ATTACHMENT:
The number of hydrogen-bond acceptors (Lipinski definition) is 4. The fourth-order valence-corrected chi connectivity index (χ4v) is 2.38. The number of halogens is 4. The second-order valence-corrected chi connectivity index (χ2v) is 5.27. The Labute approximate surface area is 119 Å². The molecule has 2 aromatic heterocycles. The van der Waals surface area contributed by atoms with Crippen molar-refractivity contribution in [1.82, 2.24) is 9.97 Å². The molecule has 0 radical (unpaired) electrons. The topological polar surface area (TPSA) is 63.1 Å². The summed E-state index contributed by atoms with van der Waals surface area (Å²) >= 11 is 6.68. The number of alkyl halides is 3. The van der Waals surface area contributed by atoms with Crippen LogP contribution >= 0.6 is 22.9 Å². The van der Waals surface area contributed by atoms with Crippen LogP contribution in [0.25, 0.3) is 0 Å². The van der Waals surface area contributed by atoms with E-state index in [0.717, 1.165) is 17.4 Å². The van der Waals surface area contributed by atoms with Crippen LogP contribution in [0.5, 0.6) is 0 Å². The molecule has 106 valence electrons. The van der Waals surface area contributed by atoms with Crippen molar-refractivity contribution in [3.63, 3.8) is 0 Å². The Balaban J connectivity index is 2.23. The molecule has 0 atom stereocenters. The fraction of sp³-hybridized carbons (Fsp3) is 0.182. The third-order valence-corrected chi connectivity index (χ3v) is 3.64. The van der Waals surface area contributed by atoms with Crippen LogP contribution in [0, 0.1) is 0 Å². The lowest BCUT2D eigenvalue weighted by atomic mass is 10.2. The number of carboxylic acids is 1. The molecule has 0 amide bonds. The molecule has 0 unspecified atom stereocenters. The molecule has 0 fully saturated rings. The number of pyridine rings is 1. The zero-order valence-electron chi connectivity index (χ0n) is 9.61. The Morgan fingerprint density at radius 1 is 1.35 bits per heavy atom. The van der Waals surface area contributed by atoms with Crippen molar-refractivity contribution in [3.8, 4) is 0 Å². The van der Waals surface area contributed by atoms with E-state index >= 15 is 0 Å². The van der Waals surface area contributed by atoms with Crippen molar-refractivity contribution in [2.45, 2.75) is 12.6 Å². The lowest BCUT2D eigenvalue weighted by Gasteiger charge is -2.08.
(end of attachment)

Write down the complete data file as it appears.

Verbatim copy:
The number of hydrogen-bond acceptors (Lipinski definition) is 4. The fourth-order valence-corrected chi connectivity index (χ4v) is 2.38. The number of halogens is 4. The second-order valence-corrected chi connectivity index (χ2v) is 5.27. The Labute approximate surface area is 119 Å². The molecule has 2 aromatic heterocycles. The van der Waals surface area contributed by atoms with Crippen molar-refractivity contribution in [1.82, 2.24) is 9.97 Å². The molecule has 0 radical (unpaired) electrons. The topological polar surface area (TPSA) is 63.1 Å². The summed E-state index contributed by atoms with van der Waals surface area (Å²) >= 11 is 6.68. The number of alkyl halides is 3. The van der Waals surface area contributed by atoms with Crippen LogP contribution >= 0.6 is 22.9 Å². The van der Waals surface area contributed by atoms with Crippen LogP contribution in [0.25, 0.3) is 0 Å². The van der Waals surface area contributed by atoms with E-state index in [0.717, 1.165) is 17.4 Å². The van der Waals surface area contributed by atoms with Crippen LogP contribution in [0.5, 0.6) is 0 Å². The molecule has 106 valence electrons. The van der Waals surface area contributed by atoms with Crippen molar-refractivity contribution in [3.63, 3.8) is 0 Å². The Balaban J connectivity index is 2.23. The molecule has 0 atom stereocenters. The fraction of sp³-hybridized carbons (Fsp3) is 0.182. The third-order valence-corrected chi connectivity index (χ3v) is 3.64. The van der Waals surface area contributed by atoms with Crippen LogP contribution in [0, 0.1) is 0 Å². The lowest BCUT2D eigenvalue weighted by atomic mass is 10.2. The number of carboxylic acids is 1. The molecule has 0 amide bonds. The molecule has 0 unspecified atom stereocenters. The molecule has 0 fully saturated rings. The number of pyridine rings is 1. The zero-order valence-electron chi connectivity index (χ0n) is 9.61. The Morgan fingerprint density at radius 1 is 1.35 bits per heavy atom. The van der Waals surface area contributed by atoms with Crippen molar-refractivity contribution in [3.8, 4) is 0 Å². The van der Waals surface area contributed by atoms with E-state index >= 15 is 0 Å². The van der Waals surface area contributed by atoms with Crippen molar-refractivity contribution in [2.45, 2.75) is 12.6 Å². The lowest BCUT2D eigenvalue weighted by Gasteiger charge is -2.08.